Per the above link, you do have a fair amount of liability coverage even if you don’t have passengers (as long as you’re waiting for passengers), but that’s all you have.Report

        • Avatar DavidTC in reply to Will Truman says:

          Ah. Good. I just texted my source about that when I saw your post, wondering, and it seems like the additional policy the insurance companies offer actually is to add comprehensive coverage to drivers who have no passengers. I.e, it’s just gap filling, and not really needed. It’s also not really that expensive, apparently. (Presumably because randomly driving around for no reason waiting for passengers is stupid, and most drivers just find somewhere to park.)

          However, he told me that, originally (Before he started, so this is like third hand), Uber supposedly didn’t even provide liability during that period.[edit: without a passenger, that is] And no insurance company had anything either. Which meant you were, technically, uncovered, if you had an accident and the insurance company ever figured out you had the rideshare app on (and thus were operating your vehicle for commercial purposes) during it. I’m not sure if this is true.

          Incidentally, he wanted me to tell you insurance is why you should never accept a ride in the wrong vehicle, even if it actually is the right driver and they have some excuse about why they’re in the wrong vehicle. If it’s not their registered rideshare vehicle, you are completely uninsured while in it. Same with people who give out their direct numbers to riders and bypass the rideshare company. You might have bypassed their cut, but you accidentally bypassed their insurance, too. Your driver gets in a car accident and you get injured, and the insurance company for that car discovers that you were paying for that ride, they will refuse to pay. (And the rideshare company, of course, has never even heard of that car, so obviously they won’t pay any claims.)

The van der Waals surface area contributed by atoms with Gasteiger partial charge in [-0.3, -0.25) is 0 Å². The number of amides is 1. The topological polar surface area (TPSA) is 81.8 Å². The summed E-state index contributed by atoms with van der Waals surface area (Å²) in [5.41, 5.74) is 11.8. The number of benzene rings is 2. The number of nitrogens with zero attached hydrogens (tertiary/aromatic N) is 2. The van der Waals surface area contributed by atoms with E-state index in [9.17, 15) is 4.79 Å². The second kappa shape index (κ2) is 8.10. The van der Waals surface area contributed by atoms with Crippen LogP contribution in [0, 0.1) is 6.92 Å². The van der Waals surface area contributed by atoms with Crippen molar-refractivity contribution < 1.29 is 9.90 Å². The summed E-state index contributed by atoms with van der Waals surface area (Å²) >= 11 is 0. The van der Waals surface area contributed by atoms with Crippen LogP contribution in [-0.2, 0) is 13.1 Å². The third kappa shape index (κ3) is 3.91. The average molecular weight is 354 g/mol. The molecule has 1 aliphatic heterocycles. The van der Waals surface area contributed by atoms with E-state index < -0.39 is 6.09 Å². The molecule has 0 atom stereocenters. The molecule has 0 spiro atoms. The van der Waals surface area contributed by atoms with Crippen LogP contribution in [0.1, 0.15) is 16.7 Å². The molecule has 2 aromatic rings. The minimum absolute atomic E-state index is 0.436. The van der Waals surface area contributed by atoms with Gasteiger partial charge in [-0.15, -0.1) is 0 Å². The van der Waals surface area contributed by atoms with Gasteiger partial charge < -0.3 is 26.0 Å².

I’m actually a bit startled that no one has started a business venture to fill _this_ in. A company that takes a smaller cut, a flat fee, like 10c a ride, (Like airline insurance, basically.) but they don’t match anyone up with anyone, it’s basically just to let you operate as a private taxi and be correctly insured.Report

  11. Avatar Saul Degraw says:

    1. Has anyone done any work to figure out the expenses of who pays for the cleaning/maintenance of driverless vehicles? Let’s say you get a driverless vehicle out on the streets on Friday and Saturday night. What happens if someone throws up in it because they drank too much. Does it go back to the homebase for inspection between drives or not? What happens when the next customer refuses to get in because of the mess in the back?

    2. There are more serious examples of things that can go wrong then my light example above.

    3. It is pretty amazing that Uber/Lyft manage to pass on a lot of costs to their drivers and they still can’t find a way to make money. I love them. They make it easier to get places and increase reliability but people are very price-sensitive to their costs. I’ve been with people who would rather wait around or take another method of transit than the do a drive during surge pricing.

    4. The primary way Lyft and Uber make life is easier is with transit to and from the airport in various cities and so I don’t need to rent a car when on business trips.

    5. The best theory of their value is whatever data they are collectingReport

    • Avatar North in reply to Saul Degraw says:

      1. The annoyed customer presses the button on his phone saying “This car is filthy” and the car goes off to be cleaned and another car is dispatched to the customer. Quite possibly an algorythm or some bored schlub in a data center reviews the car video for the prior passenger and applies a “you barfed in our car and didn’t report it” charge to them, which likely is steeper than the “you barfed in our car and reported it” charge.

      2. If driverless tech becomes good enough to get driverless cars on the road then most of your other examples are probably covered. If not, then not.

      3. People are shockingly, astonishingly, price sensitive. Like the airline industry tried doing “you’ll have nice legroom, a free bag, good in flight meal, comfortable boarding” companies. Tanked. Horribly. People wanted to save the benjamins. If the airlines could figure out a way to safely sell seats on the wings? People would line up around the block for them.